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• The problem should align with grade-level standards for science and mathematics.In a packed school day, neither teachers nor students have time for much “extra” curriculum content.
However, each subject doesn’t need to be used to the same extent.
Some solutions may rely more heavily on science and others on mathematics, but all must require students to use an engineering design process.
When my students and I draw a blank, these are some of the tactics I use: • Encourage students to come up with the problem.
This approach typically generates the most enthusiasm and buy-in from students.
Alternatively, you might build a context to help them connect with an unfamiliar problem by using videos, speakers, or field trips.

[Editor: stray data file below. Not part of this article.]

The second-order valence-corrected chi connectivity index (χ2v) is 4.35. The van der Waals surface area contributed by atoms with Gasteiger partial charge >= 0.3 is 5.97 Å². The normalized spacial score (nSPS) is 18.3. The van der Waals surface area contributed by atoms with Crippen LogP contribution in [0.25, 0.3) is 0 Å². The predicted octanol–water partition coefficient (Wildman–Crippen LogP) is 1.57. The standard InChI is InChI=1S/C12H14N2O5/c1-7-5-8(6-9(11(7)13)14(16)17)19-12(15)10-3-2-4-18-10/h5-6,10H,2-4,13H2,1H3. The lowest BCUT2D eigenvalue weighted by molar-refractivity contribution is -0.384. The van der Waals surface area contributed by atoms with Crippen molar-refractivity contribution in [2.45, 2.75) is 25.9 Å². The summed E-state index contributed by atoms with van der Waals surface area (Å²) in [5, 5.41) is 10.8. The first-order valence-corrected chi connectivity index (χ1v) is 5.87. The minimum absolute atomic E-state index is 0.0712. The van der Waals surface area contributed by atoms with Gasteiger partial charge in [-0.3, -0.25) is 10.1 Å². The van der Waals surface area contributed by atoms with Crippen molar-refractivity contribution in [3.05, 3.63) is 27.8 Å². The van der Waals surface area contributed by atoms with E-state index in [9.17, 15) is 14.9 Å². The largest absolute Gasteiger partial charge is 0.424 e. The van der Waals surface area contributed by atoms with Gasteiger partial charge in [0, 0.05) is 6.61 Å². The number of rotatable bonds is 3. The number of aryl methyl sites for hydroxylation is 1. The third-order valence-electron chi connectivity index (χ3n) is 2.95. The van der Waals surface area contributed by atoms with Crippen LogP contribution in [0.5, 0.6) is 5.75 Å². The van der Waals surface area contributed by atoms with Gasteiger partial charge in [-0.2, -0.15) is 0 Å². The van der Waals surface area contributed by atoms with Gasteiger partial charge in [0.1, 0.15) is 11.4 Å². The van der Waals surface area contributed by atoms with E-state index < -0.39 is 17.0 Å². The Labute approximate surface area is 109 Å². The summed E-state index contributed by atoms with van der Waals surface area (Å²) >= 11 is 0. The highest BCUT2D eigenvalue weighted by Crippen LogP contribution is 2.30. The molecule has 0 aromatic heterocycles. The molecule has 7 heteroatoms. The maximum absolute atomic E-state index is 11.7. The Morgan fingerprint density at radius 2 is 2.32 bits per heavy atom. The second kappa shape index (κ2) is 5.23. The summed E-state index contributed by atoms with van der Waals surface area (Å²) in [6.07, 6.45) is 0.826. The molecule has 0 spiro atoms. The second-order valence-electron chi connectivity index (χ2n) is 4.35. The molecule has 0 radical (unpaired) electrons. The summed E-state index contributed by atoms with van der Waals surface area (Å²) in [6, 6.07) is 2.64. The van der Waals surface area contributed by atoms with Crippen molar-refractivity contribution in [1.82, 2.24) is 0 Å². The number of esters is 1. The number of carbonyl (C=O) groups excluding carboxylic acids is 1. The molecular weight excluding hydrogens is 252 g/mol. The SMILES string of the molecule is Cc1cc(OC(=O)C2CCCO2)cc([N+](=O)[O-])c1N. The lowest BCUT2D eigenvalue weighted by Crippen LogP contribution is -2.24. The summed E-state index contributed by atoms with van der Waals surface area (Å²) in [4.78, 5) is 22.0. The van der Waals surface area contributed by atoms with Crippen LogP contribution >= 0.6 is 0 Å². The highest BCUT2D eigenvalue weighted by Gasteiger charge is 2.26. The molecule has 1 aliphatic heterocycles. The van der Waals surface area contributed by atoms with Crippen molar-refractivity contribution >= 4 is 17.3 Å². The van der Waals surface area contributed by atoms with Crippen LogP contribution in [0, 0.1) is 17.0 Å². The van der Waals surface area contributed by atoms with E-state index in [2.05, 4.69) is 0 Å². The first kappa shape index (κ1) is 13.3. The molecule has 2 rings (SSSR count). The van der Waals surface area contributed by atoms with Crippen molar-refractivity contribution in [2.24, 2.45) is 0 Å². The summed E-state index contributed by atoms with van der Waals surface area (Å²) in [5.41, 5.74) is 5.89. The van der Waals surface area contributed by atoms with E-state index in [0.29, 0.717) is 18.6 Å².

• The problem should be “doable.” For a STEM project to be successful, students should have access to the resources, knowledge, and skills they need to solve the problem—and the scope of the problem should be manageable.Teachers can more readily buy into teaching STEM if students are able to use skills they are learning anyway to address the selected problem.Problem Possibilities Now for the most challenging part: selecting a real-world problem that meets the above criteria.These challenges are divided into four major themes: sustainability, health, security, and joy of living.Some of the challenges that might inspire middle-school students revolve around solar energy, clean water, health care (including food shortage, disease, and accessibility), and urban infrastructure (including transportation systems and municipal structures).It must involve an authentic engineering challenge grounded in compelling societal, economic, and environmental issues that affect people’s lives and communities.Mythical insects, space aliens, and theoretical life forms are not real-world problems—at least not yet. If students don’t care about the problem, their buy-in will be limited.If you want to engage students and get them excited about what they are learning in science, technology, engineering, and mathematics classes, ask them to tackle a real-world problem.Then watch their amazement as they realize what they are learning in class actually has real-world applications.Online Resources So how do you focus your online research to target problems that students can approach with a STEM lens?Some of my go-to search options include: • If you need a jumping-off point, take a look at the National Academy of Engineering Grand Challenges.